I would have got more done but I was working on a novel this weekend, which I'm glad to say is finished, but I am currently re-drafting (see Dominic

Today I am going to re-calibrate the screen using the software provided by Tbeta which interfaces with a flash application to provide interactivity in the form of a multi touch screen (It's pretty neat!). I hope to get a half decent video up on youtube sometime soon.

I will let you know how I get on...

Thursday, 5 February 2009

Optimised and Working!

The electrical tape worked!

After a lot of numerous changes today, I've managed to optimise all the blobs so they work effectively. I can drag a finger over the surface and get blobs picked up effectively. I can resize images and rotate the 2d global desk using my fingers as well. So all the basic functionality I need is working (Yipee!)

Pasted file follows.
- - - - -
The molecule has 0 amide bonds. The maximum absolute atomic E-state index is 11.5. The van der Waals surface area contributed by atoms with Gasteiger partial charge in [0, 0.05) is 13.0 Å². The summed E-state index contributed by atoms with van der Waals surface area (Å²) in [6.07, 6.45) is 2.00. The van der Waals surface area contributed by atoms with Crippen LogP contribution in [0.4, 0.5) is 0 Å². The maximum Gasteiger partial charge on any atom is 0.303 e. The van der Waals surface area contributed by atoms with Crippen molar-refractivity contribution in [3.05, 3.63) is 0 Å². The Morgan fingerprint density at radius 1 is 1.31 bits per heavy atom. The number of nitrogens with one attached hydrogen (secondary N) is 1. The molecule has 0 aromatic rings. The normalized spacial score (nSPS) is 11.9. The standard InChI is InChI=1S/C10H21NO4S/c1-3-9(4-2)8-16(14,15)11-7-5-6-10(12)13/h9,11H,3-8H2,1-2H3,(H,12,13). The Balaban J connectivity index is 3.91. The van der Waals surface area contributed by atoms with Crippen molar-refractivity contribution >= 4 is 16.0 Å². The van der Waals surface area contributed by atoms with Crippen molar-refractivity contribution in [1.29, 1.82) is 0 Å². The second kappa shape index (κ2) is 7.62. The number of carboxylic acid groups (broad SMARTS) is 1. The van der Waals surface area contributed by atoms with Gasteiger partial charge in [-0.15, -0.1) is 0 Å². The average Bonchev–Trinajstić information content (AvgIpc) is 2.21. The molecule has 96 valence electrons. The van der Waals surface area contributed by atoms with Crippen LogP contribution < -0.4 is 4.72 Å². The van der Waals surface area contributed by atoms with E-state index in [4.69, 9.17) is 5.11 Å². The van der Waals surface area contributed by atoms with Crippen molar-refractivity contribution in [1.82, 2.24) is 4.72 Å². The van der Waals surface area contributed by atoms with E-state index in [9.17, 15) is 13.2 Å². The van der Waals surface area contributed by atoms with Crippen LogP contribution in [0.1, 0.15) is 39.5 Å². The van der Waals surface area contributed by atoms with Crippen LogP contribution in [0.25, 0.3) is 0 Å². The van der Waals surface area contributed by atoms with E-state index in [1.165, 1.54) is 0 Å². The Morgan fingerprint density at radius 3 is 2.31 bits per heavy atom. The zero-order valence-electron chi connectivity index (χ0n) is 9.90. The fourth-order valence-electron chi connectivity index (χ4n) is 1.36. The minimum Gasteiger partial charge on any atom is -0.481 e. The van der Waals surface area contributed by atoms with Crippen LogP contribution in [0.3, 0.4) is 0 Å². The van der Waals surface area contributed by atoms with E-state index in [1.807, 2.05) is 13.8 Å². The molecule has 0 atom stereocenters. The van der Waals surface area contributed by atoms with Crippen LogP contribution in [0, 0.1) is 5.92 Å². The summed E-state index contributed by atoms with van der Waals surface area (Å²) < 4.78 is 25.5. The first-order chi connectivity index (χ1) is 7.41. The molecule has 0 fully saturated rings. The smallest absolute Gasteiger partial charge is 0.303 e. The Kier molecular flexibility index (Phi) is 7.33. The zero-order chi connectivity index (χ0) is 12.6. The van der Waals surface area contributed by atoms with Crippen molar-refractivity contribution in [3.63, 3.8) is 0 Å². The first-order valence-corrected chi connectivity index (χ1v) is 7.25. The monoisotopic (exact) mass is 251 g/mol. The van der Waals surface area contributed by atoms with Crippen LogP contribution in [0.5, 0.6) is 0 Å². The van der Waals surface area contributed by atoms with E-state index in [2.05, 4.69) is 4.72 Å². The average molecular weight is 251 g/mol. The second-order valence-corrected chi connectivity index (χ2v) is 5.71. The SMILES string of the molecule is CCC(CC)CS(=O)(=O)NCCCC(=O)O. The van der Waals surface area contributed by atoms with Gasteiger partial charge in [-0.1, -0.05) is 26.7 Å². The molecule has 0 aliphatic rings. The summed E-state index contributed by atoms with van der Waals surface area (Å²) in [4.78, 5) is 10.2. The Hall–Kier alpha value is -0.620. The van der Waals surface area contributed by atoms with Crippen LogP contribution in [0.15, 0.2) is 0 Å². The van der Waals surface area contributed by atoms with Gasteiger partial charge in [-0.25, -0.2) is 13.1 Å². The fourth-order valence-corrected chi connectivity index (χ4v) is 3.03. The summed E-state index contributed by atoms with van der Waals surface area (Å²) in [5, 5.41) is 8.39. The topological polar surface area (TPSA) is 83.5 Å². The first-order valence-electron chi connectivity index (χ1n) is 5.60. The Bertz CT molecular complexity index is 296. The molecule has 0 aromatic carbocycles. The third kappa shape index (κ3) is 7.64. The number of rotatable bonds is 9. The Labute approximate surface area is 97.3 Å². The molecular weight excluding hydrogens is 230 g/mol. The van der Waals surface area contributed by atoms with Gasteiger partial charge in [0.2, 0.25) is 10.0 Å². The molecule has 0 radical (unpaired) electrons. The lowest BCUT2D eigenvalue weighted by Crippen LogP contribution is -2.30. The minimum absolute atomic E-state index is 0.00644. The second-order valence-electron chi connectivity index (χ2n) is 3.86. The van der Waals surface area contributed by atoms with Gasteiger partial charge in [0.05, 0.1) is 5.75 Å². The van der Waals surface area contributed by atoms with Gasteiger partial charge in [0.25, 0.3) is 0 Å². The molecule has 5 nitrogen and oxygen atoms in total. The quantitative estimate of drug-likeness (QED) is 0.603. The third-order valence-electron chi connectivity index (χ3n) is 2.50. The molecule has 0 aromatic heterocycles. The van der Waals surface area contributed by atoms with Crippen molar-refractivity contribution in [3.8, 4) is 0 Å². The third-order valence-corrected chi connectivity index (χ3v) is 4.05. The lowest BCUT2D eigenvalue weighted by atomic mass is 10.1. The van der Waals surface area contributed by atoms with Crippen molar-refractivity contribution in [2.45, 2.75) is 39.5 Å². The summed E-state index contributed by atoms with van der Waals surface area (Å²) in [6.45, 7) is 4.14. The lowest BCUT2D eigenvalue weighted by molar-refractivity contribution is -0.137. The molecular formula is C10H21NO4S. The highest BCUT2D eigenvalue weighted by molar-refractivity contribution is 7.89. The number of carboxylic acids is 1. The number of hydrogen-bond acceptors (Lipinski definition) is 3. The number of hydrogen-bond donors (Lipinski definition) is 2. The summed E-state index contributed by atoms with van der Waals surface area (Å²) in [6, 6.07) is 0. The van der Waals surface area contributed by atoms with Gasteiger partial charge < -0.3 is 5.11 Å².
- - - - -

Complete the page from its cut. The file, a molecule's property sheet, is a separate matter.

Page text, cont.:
I do have some videos but they're very large so I'm attempting to re-encode them via After Effects, if it works I will post the youtube videos.

I intend to try and build a contraption to keep the surface still, sometime soon, it's rather heavy at 2-3 kg's, so it does need something fairly robust. I also need to get a projector to make interaction with blobs complete and fully intuitive.

More updates will follow I bet...

Blob tests...

The set up works, but its configuration is a little unstable. But there are a few fixable reasons for this. I tested the blobs first of all (Blobs are impressions made onto the acrylic surface (The touch surface) which disrupt the infra red field.) So the first test was successful, I managed to create blobs just by using my fingers on the surface, however I had to use the opposite to the side I expected, to achieve this...which still has me a little confused.